icon bookmark-bicon bookmarkicon cameraicon checkicon chevron downicon chevron lefticon chevron righticon chevron upicon closeicon v-compressicon downloadicon editicon v-expandicon fbicon fileicon filtericon flag ruicon full chevron downicon full chevron lefticon full chevron righticon full chevron upicon gpicon insicon mailicon moveicon-musicicon mutedicon nomutedicon okicon v-pauseicon v-playicon searchicon shareicon sign inicon sign upicon stepbackicon stepforicon swipe downicon tagicon tagsicon tgicon trashicon twicon vkicon yticon wticon fm
15 Sep, 2023 14:54

Ukrainian commander slams ‘dangerous’ Western training

A special forces officer told the Financial Times he’d be dead if he’d followed the “bad advice” given by foreign instructors
Ukrainian commander slams ‘dangerous’ Western training

Tactics taught by Western trainers could get Ukrainian servicemen killed, according to a special forces commander of Kiev’s 78th regiment, who spoke to the Financial Times in an article published on Friday.

“If I only did what [the Western military] taught me, I’d be dead,” the Ukrainian serviceman, who goes by Suleman, told the outlet, adding that he had previously trained with American, British, and Polish soldiers, who had offered “some good advice,” but also some “bad advice.”

The commander explained that some of the methods taught by Western instructors, such as how to clear trenches, would have led to the deaths of Ukrainian military personnel. “I told them: ‘Guys, this is going to get us killed.’”

Meanwhile, military analysts Michael Kofman and Rob Lee claimed in a report cited by the Financial Times that one of the key lessons of Kiev’s failed summer counteroffensive was that training the troops for five weeks was “too short.”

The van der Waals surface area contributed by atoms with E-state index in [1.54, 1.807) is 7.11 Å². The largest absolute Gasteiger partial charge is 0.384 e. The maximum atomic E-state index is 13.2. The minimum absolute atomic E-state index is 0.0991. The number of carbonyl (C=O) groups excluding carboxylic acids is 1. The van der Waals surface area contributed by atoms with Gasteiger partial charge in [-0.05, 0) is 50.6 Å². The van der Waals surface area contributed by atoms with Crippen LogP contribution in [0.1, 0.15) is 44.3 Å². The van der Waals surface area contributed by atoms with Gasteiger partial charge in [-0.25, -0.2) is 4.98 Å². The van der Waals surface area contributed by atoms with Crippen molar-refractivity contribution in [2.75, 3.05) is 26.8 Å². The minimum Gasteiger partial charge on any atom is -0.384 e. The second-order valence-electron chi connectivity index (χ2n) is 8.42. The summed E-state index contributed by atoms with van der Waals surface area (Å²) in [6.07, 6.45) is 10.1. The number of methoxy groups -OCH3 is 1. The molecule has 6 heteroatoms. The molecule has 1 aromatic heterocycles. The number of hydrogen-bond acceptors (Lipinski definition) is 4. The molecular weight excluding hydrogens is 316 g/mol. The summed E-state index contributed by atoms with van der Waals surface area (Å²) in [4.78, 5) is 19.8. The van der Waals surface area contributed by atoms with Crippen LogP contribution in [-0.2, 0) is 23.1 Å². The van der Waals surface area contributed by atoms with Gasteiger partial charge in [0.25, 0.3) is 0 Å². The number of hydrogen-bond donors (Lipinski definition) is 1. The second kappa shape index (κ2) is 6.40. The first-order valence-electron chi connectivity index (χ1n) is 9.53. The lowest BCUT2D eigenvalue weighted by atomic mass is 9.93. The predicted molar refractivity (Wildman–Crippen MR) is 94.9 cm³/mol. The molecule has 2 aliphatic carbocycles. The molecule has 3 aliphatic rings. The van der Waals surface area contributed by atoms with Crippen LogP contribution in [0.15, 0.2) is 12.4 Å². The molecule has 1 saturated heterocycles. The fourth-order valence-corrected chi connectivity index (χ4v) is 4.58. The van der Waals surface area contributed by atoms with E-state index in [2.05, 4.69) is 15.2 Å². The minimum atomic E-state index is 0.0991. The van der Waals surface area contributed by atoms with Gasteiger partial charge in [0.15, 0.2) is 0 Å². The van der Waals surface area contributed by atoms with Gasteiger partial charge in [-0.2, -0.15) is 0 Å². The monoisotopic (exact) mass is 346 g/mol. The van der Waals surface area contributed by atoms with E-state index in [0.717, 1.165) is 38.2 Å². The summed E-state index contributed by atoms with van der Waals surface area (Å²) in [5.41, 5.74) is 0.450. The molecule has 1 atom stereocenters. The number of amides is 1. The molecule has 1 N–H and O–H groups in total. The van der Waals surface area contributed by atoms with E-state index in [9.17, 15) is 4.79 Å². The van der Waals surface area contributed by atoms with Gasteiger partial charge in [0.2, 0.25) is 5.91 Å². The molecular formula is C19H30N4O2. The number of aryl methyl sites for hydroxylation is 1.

They specifically noted a “poor understanding” on the part of the instructors of how Ukraine’s military typically fights and of the “operating environment writ large,” which has led to “false expectations, misplaced advice and unfair criticism in Western official circles.”

Kofman and Lee also pointed out that the tough conditions of the battleground – such as sprawling minefields, fortifications, and hovering drones – would have made it impossible for Ukraine’s forces to follow the NATO doctrine of combined arms warfare, which implies coordinated actions by infantry, armor, artillery, and air defense.

Instead, the analysts concluded that Kiev’s forces are best at fighting in “small highly maneuverable assault units,” but struggle to run operations above the level of a company (200 men) or even platoon (20-50 men).

Kiev’s counteroffensive was launched in early June and was widely promoted in Western media as a breaking moment for Ukraine in the ongoing conflict with Russia. However, despite the hype, the operation has ultimately failed to result in any significant territorial gains and has led to heavy casualties among Ukraine’s forces.

Russian President Vladimir Putin stated earlier this week that estimates suggest Kiev had lost over 71,00 troops and 543 tanks since the counteroffensive began  – casualties that seem to indicate that Ukraine’s leadership was seeking to achieve results “at any cost” and did not care about the lives of its own citizens.

Podcasts
0:00
26:51
0:00
25:56